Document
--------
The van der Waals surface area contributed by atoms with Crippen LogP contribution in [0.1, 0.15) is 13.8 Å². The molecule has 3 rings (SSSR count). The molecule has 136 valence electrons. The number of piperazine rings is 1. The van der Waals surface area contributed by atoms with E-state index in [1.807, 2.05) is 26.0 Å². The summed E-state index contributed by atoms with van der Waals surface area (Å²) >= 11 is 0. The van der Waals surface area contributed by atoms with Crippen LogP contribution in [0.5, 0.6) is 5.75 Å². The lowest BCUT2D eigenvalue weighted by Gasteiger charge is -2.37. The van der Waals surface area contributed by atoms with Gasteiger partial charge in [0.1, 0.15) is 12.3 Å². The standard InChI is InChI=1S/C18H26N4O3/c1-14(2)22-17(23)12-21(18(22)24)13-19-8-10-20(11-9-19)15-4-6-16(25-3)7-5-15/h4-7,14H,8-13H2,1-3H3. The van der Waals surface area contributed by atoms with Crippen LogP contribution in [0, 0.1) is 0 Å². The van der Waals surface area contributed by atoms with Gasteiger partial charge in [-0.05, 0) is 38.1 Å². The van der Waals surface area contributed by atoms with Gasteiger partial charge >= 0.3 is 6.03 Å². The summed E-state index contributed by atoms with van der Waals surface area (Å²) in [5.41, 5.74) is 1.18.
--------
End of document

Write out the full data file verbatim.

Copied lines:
The van der Waals surface area contributed by atoms with Crippen LogP contribution in [0.1, 0.15) is 13.8 Å². The molecule has 3 rings (SSSR count). The molecule has 136 valence electrons. The number of piperazine rings is 1. The van der Waals surface area contributed by atoms with E-state index in [1.807, 2.05) is 26.0 Å². The summed E-state index contributed by atoms with van der Waals surface area (Å²) >= 11 is 0. The van der Waals surface area contributed by atoms with Crippen LogP contribution in [0.5, 0.6) is 5.75 Å². The lowest BCUT2D eigenvalue weighted by Gasteiger charge is -2.37. The van der Waals surface area contributed by atoms with Gasteiger partial charge in [0.1, 0.15) is 12.3 Å². The standard InChI is InChI=1S/C18H26N4O3/c1-14(2)22-17(23)12-21(18(22)24)13-19-8-10-20(11-9-19)15-4-6-16(25-3)7-5-15/h4-7,14H,8-13H2,1-3H3. The van der Waals surface area contributed by atoms with Crippen LogP contribution in [0, 0.1) is 0 Å². The van der Waals surface area contributed by atoms with Gasteiger partial charge in [-0.05, 0) is 38.1 Å². The van der Waals surface area contributed by atoms with Gasteiger partial charge >= 0.3 is 6.03 Å². The summed E-state index contributed by atoms with van der Waals surface area (Å²) in [5.41, 5.74) is 1.18.